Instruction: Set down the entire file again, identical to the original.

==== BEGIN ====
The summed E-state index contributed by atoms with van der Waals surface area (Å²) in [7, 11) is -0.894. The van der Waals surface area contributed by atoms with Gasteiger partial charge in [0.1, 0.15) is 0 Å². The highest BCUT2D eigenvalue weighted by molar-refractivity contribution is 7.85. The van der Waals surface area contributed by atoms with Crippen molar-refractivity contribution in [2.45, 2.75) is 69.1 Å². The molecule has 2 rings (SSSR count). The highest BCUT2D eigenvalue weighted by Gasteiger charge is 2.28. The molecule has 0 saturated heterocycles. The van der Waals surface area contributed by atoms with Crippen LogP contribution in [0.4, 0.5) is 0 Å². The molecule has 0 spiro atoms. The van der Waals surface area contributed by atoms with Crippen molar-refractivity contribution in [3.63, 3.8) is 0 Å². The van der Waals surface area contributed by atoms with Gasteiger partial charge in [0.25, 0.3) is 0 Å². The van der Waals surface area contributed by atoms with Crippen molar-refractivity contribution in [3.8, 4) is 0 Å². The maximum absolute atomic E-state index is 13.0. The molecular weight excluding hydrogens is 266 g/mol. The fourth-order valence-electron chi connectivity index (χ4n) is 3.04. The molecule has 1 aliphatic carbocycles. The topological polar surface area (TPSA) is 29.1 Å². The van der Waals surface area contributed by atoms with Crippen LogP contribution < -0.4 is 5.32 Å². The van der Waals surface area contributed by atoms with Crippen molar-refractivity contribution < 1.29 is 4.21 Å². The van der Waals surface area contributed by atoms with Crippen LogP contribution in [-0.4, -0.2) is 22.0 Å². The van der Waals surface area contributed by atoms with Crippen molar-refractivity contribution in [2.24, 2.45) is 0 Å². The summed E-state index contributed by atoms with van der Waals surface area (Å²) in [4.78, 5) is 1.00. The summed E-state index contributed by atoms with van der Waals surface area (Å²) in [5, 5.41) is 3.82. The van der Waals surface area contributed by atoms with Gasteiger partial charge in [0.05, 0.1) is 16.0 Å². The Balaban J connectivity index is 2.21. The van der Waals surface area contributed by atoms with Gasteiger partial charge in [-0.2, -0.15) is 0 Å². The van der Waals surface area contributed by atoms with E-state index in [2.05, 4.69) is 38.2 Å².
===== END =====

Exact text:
The summed E-state index contributed by atoms with van der Waals surface area (Å²) in [7, 11) is -0.894. The van der Waals surface area contributed by atoms with Gasteiger partial charge in [0.1, 0.15) is 0 Å². The highest BCUT2D eigenvalue weighted by molar-refractivity contribution is 7.85. The van der Waals surface area contributed by atoms with Crippen molar-refractivity contribution in [2.45, 2.75) is 69.1 Å². The molecule has 2 rings (SSSR count). The highest BCUT2D eigenvalue weighted by Gasteiger charge is 2.28. The molecule has 0 saturated heterocycles. The van der Waals surface area contributed by atoms with Crippen LogP contribution in [0.4, 0.5) is 0 Å². The molecule has 0 spiro atoms. The van der Waals surface area contributed by atoms with Crippen molar-refractivity contribution in [3.63, 3.8) is 0 Å². The van der Waals surface area contributed by atoms with Gasteiger partial charge in [0.25, 0.3) is 0 Å². The van der Waals surface area contributed by atoms with Crippen molar-refractivity contribution in [3.8, 4) is 0 Å². The maximum absolute atomic E-state index is 13.0. The molecular weight excluding hydrogens is 266 g/mol. The fourth-order valence-electron chi connectivity index (χ4n) is 3.04. The molecule has 1 aliphatic carbocycles. The topological polar surface area (TPSA) is 29.1 Å². The van der Waals surface area contributed by atoms with Crippen LogP contribution < -0.4 is 5.32 Å². The van der Waals surface area contributed by atoms with Crippen molar-refractivity contribution < 1.29 is 4.21 Å². The van der Waals surface area contributed by atoms with Crippen LogP contribution in [-0.4, -0.2) is 22.0 Å². The van der Waals surface area contributed by atoms with Crippen molar-refractivity contribution in [2.24, 2.45) is 0 Å². The summed E-state index contributed by atoms with van der Waals surface area (Å²) in [4.78, 5) is 1.00. The summed E-state index contributed by atoms with van der Waals surface area (Å²) in [5, 5.41) is 3.82. The van der Waals surface area contributed by atoms with Gasteiger partial charge in [0.05, 0.1) is 16.0 Å². The Balaban J connectivity index is 2.21. The van der Waals surface area contributed by atoms with Gasteiger partial charge in [-0.2, -0.15) is 0 Å². The van der Waals surface area contributed by atoms with E-state index in [2.05, 4.69) is 38.2 Å².